Jesse Heinig (trekhead) wrote,
Jesse Heinig

Running Pathfinder: The Adventure Paths

While my last article discussed a bit of Pathfinder's Kingmaker adventures and their specialty rules for building kingdoms, I figured that I would take a quick detour (and buy myself some time to work on the additional construction material for elven and dwarven themed kingdoms) to write a little bit about Paizo's market strategy with Adventure Paths.

For those who're not big-time role-playing game aficionados, Paizo is the publisher for the Pathfinder game, which is essentially the half-step adopted successor to 2000's Dungeons & Dragons 3rd edition. Pathfinder is, by several metrics, very successful and quite a competitor with D&D as far as sales and brand loyalty in the role-playing game market. This should not be a surprise, because Paizo is under the watchful gaze of Lisa Stevens, who's been keen on industry opportunities for over twenty-five years at this point and is one savvy businesswoman -- especially for a business sector that's generally pretty low-profit.

Anyway, Paizo regularly publishes "Adventure Paths," which are monthly adventures that connect in a six-episode arc designed to carry your game group from introduction (brand-new characters) all the way to a heroic conclusion (at the upper tiers of gameplay, as mighty adventurers with a history of many victories). This means that Paizo publishes two complete series of adventures every year. Their other releases often synergize with this: If the current adventure takes place in the River Kingdoms, there's also a Guide to the River Kingdoms. If you're exploring a crashed spaceship, there's a Guide to Technology in that release cycle. It's a very smart release strategy and it's certainly no accident.

The current iteration of Dungeons & Dragons, the fifth edition, is positioning to emulate this -- to some degree. At least one industry survey found that the typical fantasy gaming campaign lasts for about a year, and the new D&D has opened up with one-year story arcs. Last year was the Tyranny of Dragons story arc; this year it's Elemental Evil. Each story arc gets a campaign sourcebook detailing the particulars of that campaign, and some adventure support -- in the case of last year's Tyranny of Dragons arc, via the third-party publisher Kobold Press, under the guidance of the effulgently creative designer Wolfgang Baur. (You've heard his name before if you're an old hand with D&D -- he is, after all, for whom the Bauriar of Planescape are named.)

The problem that Hasbro/Wizards of the Coast has with D&D right now is that their publication schedule is basically sticking them with one book for the whole year. This causes a loss of momentum in the customer base. People want to be excited about upcoming releases, and one campaign sourcebook -- with the adventurer's handbook to go with it, chock full of meaty new character-creation goodness, cancelled and turned into a PDF -- isn't cutting it. Folks are looking at their D&D sourcebooks, saying "That's it?" and looking around bored, wondering what to do next. The loss of momentum is going to cause people to drift away from the brand and seek something more dynamic with more frequent support. (Wizards of the Coast's design department is in a tough nut here, though. Too many books cause feature bloat and make it impossible to support the game. Too few mean not enough releases to sustain interest and sales. They could probably get away with doing something closer to Paizo's model, releasing smaller amounts of content every month or two -- or subcontracting that out to other companies -- and tying a lot of their game rules updates into that content in small bite-sized chunks, but they aren't doing so and nobody seems to know why they're so hesitant to license out for other companies to help out with the small-run publication of adventures and support.)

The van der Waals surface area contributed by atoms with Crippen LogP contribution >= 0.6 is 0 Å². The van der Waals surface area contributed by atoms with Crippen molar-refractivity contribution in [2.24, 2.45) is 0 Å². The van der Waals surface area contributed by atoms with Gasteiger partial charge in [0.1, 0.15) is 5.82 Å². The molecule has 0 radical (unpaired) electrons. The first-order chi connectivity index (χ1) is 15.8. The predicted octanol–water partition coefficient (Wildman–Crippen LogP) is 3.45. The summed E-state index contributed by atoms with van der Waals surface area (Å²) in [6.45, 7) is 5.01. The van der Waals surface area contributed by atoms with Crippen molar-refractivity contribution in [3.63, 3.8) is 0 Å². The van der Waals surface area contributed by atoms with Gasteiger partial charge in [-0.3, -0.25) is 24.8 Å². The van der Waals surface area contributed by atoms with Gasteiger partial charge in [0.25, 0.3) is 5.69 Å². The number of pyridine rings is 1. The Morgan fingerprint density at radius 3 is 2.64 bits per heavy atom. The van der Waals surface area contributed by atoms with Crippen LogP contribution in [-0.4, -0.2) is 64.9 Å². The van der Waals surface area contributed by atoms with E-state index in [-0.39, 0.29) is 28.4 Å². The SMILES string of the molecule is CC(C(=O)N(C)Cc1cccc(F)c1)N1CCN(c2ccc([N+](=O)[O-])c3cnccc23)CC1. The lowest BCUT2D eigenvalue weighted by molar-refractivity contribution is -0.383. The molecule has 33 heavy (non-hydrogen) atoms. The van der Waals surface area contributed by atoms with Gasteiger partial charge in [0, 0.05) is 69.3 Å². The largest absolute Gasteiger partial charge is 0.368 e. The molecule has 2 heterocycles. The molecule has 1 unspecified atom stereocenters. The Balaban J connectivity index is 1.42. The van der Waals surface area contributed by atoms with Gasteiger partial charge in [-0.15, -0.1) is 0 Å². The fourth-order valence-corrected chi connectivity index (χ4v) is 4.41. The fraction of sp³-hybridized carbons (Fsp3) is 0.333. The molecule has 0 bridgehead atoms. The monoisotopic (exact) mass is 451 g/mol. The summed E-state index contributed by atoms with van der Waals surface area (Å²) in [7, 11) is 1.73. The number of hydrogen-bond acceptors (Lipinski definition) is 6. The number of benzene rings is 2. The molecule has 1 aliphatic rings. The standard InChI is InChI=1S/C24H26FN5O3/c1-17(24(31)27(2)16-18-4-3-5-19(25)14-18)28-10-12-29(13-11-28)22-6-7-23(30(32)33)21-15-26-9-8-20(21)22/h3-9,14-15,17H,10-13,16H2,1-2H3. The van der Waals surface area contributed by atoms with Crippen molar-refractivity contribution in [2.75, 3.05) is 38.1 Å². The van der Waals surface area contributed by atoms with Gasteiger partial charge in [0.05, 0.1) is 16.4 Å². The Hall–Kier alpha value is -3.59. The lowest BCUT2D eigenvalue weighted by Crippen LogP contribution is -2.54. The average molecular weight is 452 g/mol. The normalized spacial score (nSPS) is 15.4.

So, aside from having an aggressive release schedule that supports the sale of other setting books, Paizo is also eating Hasbro/WotC's lunch by reprising everything popular that D&D players have loved, and going through that with their releases. A significant chunk of Paizo's adventure paths -- say, maybe half of them -- have storylines that are pretty close to some of the very early D&D modules that are known by, loved by, and popular with old hands of the role-playing game field. Let's have a look . . .

Release # Adventure Path Notes
1 Rise of the Runelords Your basic "Evil is awakening, fight your way through a series of dungeons to defeat it!" Straight-up boilerplate out-of-the-box epic adventure.
2 Curse of the Crimson Throne Fresh off a dungeon saga, Paizo says “You like that? We’re gonna do something wildly different,” and throws players into a court intrigue and political gamesmanship campaign.
3 Second Darkness Fight against the dark elves and their attempt to take over the world, starting with a major metropolis on the surface and tracing back to their demonic roots deep underground! It’s the old drow series of modules: D1-3, Descent into the Depths of the Earth, Shrine of the Kuo-Toa, and Vault of the Drow.
4 Legacy of Fire Strange events are afoot in a desert landscape where two warring factions invoked genies to do battle. Sounds suspiciously like the infamous Desert of Desolation modules I3-5: Pharaoh, Oasis of the White Palm, and Lost Tomb of Martek.
5 Council of Thieves A corrupt city in an evil empire is the source of all manner of hellish problems, as the heroes infiltrate criminal enterprises while evading the wickedly malevolent forces of the ruling class. Some similarities to Iuz the Evil, the sourcebook of Greyhawk’s evil kingdom ruled by an evil demigod.